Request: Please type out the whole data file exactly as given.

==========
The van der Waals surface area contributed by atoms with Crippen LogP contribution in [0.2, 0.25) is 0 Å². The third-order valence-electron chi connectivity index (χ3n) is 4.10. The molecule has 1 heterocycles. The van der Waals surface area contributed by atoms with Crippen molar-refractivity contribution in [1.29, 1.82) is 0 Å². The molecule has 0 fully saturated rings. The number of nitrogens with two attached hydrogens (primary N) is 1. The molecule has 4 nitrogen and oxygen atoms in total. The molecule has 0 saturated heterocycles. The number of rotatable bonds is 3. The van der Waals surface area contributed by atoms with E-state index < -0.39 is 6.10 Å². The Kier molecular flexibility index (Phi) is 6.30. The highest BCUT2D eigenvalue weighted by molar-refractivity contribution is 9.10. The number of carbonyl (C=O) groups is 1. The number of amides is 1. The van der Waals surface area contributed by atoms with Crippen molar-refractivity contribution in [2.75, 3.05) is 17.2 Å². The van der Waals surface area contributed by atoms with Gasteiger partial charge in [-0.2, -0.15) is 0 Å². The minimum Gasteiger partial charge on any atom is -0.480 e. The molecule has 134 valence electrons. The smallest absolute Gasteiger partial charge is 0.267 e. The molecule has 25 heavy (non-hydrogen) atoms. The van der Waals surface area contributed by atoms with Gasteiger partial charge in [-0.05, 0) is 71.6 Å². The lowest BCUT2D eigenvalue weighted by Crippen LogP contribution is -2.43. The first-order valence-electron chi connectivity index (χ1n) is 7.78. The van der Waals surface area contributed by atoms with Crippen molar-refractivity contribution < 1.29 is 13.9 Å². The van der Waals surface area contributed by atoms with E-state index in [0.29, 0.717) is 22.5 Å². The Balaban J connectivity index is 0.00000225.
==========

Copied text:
The van der Waals surface area contributed by atoms with Crippen LogP contribution in [0.2, 0.25) is 0 Å². The third-order valence-electron chi connectivity index (χ3n) is 4.10. The molecule has 1 heterocycles. The van der Waals surface area contributed by atoms with Crippen molar-refractivity contribution in [1.29, 1.82) is 0 Å². The molecule has 0 fully saturated rings. The number of nitrogens with two attached hydrogens (primary N) is 1. The molecule has 4 nitrogen and oxygen atoms in total. The molecule has 0 saturated heterocycles. The number of rotatable bonds is 3. The van der Waals surface area contributed by atoms with E-state index < -0.39 is 6.10 Å². The Kier molecular flexibility index (Phi) is 6.30. The highest BCUT2D eigenvalue weighted by molar-refractivity contribution is 9.10. The number of carbonyl (C=O) groups is 1. The number of amides is 1. The van der Waals surface area contributed by atoms with Crippen molar-refractivity contribution in [2.75, 3.05) is 17.2 Å². The van der Waals surface area contributed by atoms with Gasteiger partial charge in [-0.2, -0.15) is 0 Å². The minimum Gasteiger partial charge on any atom is -0.480 e. The molecule has 134 valence electrons. The smallest absolute Gasteiger partial charge is 0.267 e. The molecule has 25 heavy (non-hydrogen) atoms. The van der Waals surface area contributed by atoms with Gasteiger partial charge in [-0.05, 0) is 71.6 Å². The lowest BCUT2D eigenvalue weighted by Crippen LogP contribution is -2.43. The first-order valence-electron chi connectivity index (χ1n) is 7.78. The van der Waals surface area contributed by atoms with Crippen molar-refractivity contribution < 1.29 is 13.9 Å². The van der Waals surface area contributed by atoms with E-state index in [0.29, 0.717) is 22.5 Å². The Balaban J connectivity index is 0.00000225.